Fact-finding committee releases results concerning teenage mechanic’s death at Guui StationThe fact-finding committee of the Guui Station accident that resulted in the death of a teenage mechanic concluded the accident was a preventable one that could have happened to any platform repair worker, given the many safety loopholes in the platform repair operation of Seoul Metro.
On May 28, a 19-year-old platform door mechanic surnamed Kim was killed by an incoming train while repairing a malfunctioning platform door at Guui Station in Gwangjin District, eastern Seoul. Since 2013, he was the third mechanic killed while repairing platform doors in subway stations in Seoul operated by Seoul Metro, a corporation run by the Seoul Metropolitan Government.
“The committee reached the conclusion that the Guui Station accident was firstly a preventable end brought about by the ‘incomplete safety system’ of our society and not simply the result of ‘someone’s carelessness,’” reads the committee’s investigation report.
The public and private fact-finding committee concluded its two-month investigation on Thursday after perusing documents, checking CCTV camera footage of subway stations, interviewing mechanics and speaking with railway operation experts.
“From the moment Kim was dispatched to the repair work to the time of his accident,” the report continues, “he was working without any management, direction or monitoring by Seoul Metro or its subcontractor Eunsung PSD, without a single form of protection gear, and completely alone. The accident could have happened to anyone.”
According to the committee, all nine steps of the workers’ manual on platform door repair operation were ignored not only on the day of Kim’s accident and death, but on any other day by the mechanics, Eunsung PSD and Seoul Metro.
Kim was dispatched to work alone, in violation of the manual.
But with only six out of 11 mechanics present that day, and all dispatched to sites except Kim at the hour, he had no choice to but to go alone.
“During May, after checking CCTV footages, the committee confirmed that 57 percent of repair work was done by a mechanic dispatched to the stations alone,” the report said.
Due to the labor force shortage, some four to six mechanics work on 48 stations on any given day. The mechanics said they have on average of 25 minutes to eat during their work.
When Kim arrived at Guui Station, it was 5:45 p.m. and Kim had less than five minutes to fix the platform door or face consequences to his job, according to the contract signed between Seoul Metro and Eunsung PSD.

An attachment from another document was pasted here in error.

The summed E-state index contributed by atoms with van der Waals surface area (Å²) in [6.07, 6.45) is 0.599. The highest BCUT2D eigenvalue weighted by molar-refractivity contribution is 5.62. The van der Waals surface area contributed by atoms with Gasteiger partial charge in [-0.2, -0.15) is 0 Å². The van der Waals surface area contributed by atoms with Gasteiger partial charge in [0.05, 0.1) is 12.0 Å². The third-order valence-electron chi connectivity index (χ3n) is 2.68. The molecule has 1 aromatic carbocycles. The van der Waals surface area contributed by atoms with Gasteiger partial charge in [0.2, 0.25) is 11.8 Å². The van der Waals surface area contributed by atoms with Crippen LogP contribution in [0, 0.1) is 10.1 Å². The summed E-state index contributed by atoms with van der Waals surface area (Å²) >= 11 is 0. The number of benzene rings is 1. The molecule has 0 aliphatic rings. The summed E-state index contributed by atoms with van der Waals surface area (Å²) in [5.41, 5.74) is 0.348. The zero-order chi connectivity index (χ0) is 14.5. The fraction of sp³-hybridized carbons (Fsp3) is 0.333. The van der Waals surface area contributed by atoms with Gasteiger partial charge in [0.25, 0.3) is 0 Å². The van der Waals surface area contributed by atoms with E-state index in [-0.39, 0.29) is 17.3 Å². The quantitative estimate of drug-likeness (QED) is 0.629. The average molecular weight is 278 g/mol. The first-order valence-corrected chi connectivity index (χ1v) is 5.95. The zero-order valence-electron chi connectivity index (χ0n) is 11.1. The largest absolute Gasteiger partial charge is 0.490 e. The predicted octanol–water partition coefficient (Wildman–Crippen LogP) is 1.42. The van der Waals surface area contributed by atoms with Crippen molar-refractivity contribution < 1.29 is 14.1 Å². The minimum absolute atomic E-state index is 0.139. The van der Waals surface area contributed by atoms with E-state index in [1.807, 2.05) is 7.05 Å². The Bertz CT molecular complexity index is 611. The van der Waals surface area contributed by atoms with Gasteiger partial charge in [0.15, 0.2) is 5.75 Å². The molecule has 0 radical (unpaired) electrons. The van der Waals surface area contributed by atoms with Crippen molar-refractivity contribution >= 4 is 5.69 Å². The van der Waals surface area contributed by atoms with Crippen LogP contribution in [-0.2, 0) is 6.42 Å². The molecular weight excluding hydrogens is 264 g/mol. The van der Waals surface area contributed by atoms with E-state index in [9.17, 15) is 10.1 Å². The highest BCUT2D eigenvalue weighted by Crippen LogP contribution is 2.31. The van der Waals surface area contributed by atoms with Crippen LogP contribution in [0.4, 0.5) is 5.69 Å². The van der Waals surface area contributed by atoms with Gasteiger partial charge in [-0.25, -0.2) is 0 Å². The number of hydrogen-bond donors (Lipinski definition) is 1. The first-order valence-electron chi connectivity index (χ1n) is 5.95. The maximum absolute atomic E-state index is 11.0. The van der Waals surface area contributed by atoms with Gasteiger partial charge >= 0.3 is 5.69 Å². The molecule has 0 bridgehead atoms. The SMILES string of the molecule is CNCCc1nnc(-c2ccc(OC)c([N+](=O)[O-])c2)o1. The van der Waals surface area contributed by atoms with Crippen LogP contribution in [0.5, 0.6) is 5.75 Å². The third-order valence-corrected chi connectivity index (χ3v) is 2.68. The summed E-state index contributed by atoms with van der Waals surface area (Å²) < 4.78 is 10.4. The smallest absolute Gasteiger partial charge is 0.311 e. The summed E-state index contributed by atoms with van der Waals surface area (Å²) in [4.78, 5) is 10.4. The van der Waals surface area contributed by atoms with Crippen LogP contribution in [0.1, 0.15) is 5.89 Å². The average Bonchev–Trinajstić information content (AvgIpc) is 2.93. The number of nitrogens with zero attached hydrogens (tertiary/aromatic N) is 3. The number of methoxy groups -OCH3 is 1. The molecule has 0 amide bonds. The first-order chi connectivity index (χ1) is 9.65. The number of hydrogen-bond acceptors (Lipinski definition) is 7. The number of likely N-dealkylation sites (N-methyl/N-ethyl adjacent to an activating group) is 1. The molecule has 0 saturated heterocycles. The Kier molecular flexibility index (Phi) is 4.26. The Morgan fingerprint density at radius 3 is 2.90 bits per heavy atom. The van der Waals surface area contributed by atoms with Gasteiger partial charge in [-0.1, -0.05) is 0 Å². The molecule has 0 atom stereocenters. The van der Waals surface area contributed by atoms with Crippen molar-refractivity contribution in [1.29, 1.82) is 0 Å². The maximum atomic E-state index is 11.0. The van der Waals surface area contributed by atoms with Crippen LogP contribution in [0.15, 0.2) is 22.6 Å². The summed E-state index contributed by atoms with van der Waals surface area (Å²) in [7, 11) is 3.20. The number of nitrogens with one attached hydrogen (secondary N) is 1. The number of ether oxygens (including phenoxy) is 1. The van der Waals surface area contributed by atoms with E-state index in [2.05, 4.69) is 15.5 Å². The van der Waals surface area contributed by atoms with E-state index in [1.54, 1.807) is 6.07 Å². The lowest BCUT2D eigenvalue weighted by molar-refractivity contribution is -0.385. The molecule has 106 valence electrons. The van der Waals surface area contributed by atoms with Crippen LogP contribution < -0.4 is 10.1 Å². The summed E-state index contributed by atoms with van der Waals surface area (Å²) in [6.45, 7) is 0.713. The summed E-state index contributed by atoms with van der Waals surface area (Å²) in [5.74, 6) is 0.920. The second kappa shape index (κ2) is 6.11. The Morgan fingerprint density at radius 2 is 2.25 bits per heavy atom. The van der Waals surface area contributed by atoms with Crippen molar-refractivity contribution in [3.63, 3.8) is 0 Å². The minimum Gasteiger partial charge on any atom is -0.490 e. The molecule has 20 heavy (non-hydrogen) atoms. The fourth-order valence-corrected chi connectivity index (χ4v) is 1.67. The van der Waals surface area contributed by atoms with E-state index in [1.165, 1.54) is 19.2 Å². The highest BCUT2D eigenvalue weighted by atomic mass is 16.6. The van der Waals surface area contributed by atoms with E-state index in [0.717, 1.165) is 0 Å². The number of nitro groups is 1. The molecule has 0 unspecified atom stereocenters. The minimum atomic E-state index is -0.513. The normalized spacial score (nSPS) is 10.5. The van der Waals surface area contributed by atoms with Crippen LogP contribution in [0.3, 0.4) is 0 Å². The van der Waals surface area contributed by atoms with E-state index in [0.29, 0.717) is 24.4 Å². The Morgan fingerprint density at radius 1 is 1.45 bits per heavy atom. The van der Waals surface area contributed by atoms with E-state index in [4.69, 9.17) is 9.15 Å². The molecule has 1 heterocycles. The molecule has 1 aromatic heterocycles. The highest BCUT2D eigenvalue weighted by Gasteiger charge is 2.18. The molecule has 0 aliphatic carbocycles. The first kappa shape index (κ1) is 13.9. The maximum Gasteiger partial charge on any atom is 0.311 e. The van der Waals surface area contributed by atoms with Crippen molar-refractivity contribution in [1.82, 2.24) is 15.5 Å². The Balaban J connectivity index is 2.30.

Having repaired the sensor of one door, Kim stepped onto the railway side at 5:54 p.m. for the second time to clean another door’s sensor.
He had not reported to the station office that he was stepping over to the railway side to the station office, which the manual requires. But none of Seoul Metro or station officials checked on him, either.
“The committee confirmed in May that 44 percent of mechanics did not notify station offices when stepping over to the railway side of platform doors,” the report said.
Within 13 seconds of his entrance, a train came and hit Kim.
While an alarm that Kim was out on the railway side came into the station office, station officials were not aware of it at the time and failed to notify the train driver.
“The current subway operation system does not automatically connect the platform doors to the train drivers,” said the report, “meaning all communications have to go through the station offices.”
In addition to the lack of monitoring on workers by Seoul Metro and Eunsung PSD, the report also pointed to severely old-aged platform door sensors, as well as pressure placed on train drivers to arrive on time.
Platform doors in subway line Nos. 1 through 4 operated by Seoul Metro, have 10 times more error reports than those in subway line Nos. 5 through 8, operated by the Seoul Metropolitan Rapid Transit Corporation.
A civic fact-finding committee will announce their findings on the Guui Station accident separate from the city government’s public and private committee in October.
BY ESTHER CHUNG [email@example.com]